So, I was figuring, because of all the brute force attacks on my servers that I would bother to install fail2ban. Something even better than this would be to change the port your SSH runs on..
Step 1. Install Fail2ban
Ubuntu and Debian Systems
apt-get install fail2ban
Redhat, Fedora and CentOS based Systems
yum install fail2ban
Step 2. Copy the reference config file and edit it in Vi (or nano)
cp /etc/fail2ban/jail.conf /etc/fail2ban/jail.local vi /etc/fail2ban/jail.local
Step 3. Configure bantime (default 600seconds), and the max_retry (3 attempts).
# "bantime" is the number of seconds that a host is banned. bantime = 600 maxretry = 3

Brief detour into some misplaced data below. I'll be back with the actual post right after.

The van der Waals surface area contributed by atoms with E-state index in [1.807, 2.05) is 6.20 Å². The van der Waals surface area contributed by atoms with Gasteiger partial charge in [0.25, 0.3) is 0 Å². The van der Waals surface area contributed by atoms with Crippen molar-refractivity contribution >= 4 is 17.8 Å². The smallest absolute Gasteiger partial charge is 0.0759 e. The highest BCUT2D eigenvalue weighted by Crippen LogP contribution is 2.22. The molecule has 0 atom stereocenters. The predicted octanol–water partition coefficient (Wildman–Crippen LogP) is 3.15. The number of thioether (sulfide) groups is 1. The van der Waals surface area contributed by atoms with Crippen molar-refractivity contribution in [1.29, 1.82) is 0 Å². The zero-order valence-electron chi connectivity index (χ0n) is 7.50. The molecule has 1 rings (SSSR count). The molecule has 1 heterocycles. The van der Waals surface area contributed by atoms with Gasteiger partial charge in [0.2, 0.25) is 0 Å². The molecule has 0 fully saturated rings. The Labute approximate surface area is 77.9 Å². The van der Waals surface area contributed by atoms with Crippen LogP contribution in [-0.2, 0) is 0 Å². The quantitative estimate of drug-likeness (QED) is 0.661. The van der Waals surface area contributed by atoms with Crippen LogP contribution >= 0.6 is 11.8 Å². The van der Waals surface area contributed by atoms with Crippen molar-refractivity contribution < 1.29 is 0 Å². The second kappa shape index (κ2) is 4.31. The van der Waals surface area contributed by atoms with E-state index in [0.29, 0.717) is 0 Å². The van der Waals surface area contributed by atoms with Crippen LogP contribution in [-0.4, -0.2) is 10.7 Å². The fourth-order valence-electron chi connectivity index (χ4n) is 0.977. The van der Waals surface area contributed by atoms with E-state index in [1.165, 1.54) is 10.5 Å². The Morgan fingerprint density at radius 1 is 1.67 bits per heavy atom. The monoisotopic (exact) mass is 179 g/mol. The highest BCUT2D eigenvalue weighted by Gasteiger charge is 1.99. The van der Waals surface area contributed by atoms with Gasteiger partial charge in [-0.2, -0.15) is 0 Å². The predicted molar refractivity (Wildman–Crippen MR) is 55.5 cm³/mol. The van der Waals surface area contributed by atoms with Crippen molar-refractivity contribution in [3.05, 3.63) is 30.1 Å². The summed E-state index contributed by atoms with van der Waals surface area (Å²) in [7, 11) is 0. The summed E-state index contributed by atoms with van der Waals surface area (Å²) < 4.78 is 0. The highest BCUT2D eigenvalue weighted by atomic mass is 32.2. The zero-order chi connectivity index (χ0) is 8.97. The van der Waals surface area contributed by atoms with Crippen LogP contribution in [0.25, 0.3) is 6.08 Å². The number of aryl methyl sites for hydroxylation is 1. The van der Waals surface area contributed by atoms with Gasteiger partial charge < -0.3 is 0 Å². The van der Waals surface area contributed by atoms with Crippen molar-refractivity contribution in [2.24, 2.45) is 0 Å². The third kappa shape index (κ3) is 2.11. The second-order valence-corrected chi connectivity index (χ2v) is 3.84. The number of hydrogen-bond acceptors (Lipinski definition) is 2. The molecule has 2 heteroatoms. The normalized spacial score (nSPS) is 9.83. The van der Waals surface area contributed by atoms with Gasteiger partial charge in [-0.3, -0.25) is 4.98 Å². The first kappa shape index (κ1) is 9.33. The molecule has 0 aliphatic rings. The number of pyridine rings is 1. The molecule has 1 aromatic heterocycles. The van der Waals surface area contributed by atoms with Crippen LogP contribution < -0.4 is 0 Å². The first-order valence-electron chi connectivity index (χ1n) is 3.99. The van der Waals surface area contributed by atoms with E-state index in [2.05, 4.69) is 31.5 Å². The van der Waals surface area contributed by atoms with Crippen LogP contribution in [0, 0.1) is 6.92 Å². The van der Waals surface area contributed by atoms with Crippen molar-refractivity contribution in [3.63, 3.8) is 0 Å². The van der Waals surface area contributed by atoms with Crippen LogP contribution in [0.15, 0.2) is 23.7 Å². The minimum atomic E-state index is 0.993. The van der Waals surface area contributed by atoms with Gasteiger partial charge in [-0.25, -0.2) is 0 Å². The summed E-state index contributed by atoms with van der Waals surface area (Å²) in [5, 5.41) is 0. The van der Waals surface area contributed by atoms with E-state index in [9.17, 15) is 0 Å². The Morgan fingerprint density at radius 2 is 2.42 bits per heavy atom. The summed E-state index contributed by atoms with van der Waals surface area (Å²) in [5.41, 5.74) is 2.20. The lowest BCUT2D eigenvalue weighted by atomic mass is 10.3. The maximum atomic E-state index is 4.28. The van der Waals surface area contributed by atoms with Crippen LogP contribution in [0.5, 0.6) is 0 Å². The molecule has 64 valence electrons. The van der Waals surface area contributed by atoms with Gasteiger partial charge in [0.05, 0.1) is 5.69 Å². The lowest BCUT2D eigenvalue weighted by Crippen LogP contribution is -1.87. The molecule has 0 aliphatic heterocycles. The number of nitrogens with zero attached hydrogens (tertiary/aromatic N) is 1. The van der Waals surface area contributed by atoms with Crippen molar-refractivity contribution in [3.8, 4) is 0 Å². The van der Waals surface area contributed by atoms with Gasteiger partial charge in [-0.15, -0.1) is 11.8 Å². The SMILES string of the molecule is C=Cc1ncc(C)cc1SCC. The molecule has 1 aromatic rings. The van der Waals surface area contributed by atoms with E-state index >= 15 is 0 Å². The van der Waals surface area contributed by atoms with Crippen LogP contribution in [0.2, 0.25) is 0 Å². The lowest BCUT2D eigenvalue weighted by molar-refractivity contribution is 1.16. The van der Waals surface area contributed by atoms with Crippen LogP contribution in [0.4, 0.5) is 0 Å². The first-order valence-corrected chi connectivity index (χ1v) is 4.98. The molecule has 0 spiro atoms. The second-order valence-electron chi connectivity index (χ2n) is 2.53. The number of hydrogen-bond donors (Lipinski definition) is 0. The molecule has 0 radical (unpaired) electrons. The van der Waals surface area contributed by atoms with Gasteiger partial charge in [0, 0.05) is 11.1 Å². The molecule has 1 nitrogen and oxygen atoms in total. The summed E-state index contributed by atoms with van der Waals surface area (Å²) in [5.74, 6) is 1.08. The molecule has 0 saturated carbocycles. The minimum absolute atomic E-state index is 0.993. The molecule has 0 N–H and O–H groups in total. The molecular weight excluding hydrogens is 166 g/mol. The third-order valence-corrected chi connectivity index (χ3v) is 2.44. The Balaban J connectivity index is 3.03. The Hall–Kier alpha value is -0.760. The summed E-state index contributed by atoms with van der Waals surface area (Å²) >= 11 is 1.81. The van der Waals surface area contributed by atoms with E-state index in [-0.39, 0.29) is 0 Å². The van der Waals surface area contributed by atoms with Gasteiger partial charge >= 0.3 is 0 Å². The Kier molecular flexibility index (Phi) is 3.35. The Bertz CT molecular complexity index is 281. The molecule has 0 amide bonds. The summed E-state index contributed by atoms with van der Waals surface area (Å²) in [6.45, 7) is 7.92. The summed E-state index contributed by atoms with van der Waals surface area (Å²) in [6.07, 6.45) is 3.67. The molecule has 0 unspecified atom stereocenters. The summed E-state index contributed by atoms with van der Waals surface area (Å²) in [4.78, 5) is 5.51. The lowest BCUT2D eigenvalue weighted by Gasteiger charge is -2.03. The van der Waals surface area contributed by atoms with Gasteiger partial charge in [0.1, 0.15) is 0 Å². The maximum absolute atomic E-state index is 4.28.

By default fail2ban starts banning people on SSH immediately, but I found it was also possible to configure fail2ban to block ip addresses attempting to brute force hack my email accounts, here is how I did it.
[sasl] enabled = false port = smtp,ssmtp,submission,imap2,imap3,imaps,pop3,pop3s filter = postfix-sasl # You might consider monitoring /var/log/mail.warn instead if you are # running postfix since it would provide the same log lines at the # "warn" level but overall at the smaller filesize. logpath = /var/log/mail.log
It’s possible to alter this configuration but for most people the logpath for SSH is auth.log
[ssh] enabled = true port = ssh filter = sshd logpath = /var/log/auth.log maxretry = 6
Step 4: Restart the Fail2ban service
# most init.d based systems /etc/init.d/fail2ban restart # some systemD systems service fail2ban restart